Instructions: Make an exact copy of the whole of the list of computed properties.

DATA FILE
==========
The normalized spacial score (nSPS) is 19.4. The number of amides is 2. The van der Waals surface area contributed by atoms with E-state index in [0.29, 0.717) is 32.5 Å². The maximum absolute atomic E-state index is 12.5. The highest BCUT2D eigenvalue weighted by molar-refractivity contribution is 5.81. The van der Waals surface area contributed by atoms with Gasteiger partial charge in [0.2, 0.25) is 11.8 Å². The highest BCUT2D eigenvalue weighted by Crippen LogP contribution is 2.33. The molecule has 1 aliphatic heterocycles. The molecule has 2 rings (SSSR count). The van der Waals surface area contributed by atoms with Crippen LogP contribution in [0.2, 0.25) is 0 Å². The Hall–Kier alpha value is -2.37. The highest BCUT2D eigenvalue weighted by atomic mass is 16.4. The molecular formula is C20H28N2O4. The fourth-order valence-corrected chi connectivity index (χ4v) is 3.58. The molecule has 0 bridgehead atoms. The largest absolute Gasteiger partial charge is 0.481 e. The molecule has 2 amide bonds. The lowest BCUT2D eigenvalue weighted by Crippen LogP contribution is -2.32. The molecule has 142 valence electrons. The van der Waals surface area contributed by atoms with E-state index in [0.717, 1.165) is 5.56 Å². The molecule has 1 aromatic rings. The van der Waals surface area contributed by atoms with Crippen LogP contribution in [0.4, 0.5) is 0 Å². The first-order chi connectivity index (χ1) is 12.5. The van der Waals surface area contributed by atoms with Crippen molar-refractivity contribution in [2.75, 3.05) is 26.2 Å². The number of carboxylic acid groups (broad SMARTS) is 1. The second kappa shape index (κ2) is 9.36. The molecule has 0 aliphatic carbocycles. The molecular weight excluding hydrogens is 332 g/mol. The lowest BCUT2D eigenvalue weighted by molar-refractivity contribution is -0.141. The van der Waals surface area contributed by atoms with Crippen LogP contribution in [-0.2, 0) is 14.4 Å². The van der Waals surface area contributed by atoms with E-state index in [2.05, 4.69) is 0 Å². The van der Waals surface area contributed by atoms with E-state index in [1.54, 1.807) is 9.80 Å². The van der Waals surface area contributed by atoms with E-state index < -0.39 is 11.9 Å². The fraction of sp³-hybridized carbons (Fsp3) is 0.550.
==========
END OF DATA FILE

The normalized spacial score (nSPS) is 19.4. The number of amides is 2. The van der Waals surface area contributed by atoms with E-state index in [0.29, 0.717) is 32.5 Å². The maximum absolute atomic E-state index is 12.5. The highest BCUT2D eigenvalue weighted by molar-refractivity contribution is 5.81. The van der Waals surface area contributed by atoms with Gasteiger partial charge in [0.2, 0.25) is 11.8 Å². The highest BCUT2D eigenvalue weighted by Crippen LogP contribution is 2.33. The molecule has 1 aliphatic heterocycles. The molecule has 2 rings (SSSR count). The van der Waals surface area contributed by atoms with Crippen LogP contribution in [0.2, 0.25) is 0 Å². The Hall–Kier alpha value is -2.37. The highest BCUT2D eigenvalue weighted by atomic mass is 16.4. The molecular formula is C20H28N2O4. The fourth-order valence-corrected chi connectivity index (χ4v) is 3.58. The molecule has 0 bridgehead atoms. The largest absolute Gasteiger partial charge is 0.481 e. The molecule has 2 amide bonds. The lowest BCUT2D eigenvalue weighted by Crippen LogP contribution is -2.32. The molecule has 142 valence electrons. The van der Waals surface area contributed by atoms with E-state index in [0.717, 1.165) is 5.56 Å². The molecule has 1 aromatic rings. The van der Waals surface area contributed by atoms with Crippen LogP contribution in [0.4, 0.5) is 0 Å². The first-order chi connectivity index (χ1) is 12.5. The van der Waals surface area contributed by atoms with Crippen molar-refractivity contribution in [2.75, 3.05) is 26.2 Å². The number of carboxylic acid groups (broad SMARTS) is 1. The second kappa shape index (κ2) is 9.36. The molecule has 0 aliphatic carbocycles. The molecular weight excluding hydrogens is 332 g/mol. The lowest BCUT2D eigenvalue weighted by molar-refractivity contribution is -0.141. The van der Waals surface area contributed by atoms with Crippen LogP contribution in [-0.2, 0) is 14.4 Å². The van der Waals surface area contributed by atoms with E-state index in [2.05, 4.69) is 0 Å². The van der Waals surface area contributed by atoms with E-state index in [1.54, 1.807) is 9.80 Å². The van der Waals surface area contributed by atoms with E-state index < -0.39 is 11.9 Å². The fraction of sp³-hybridized carbons (Fsp3) is 0.550.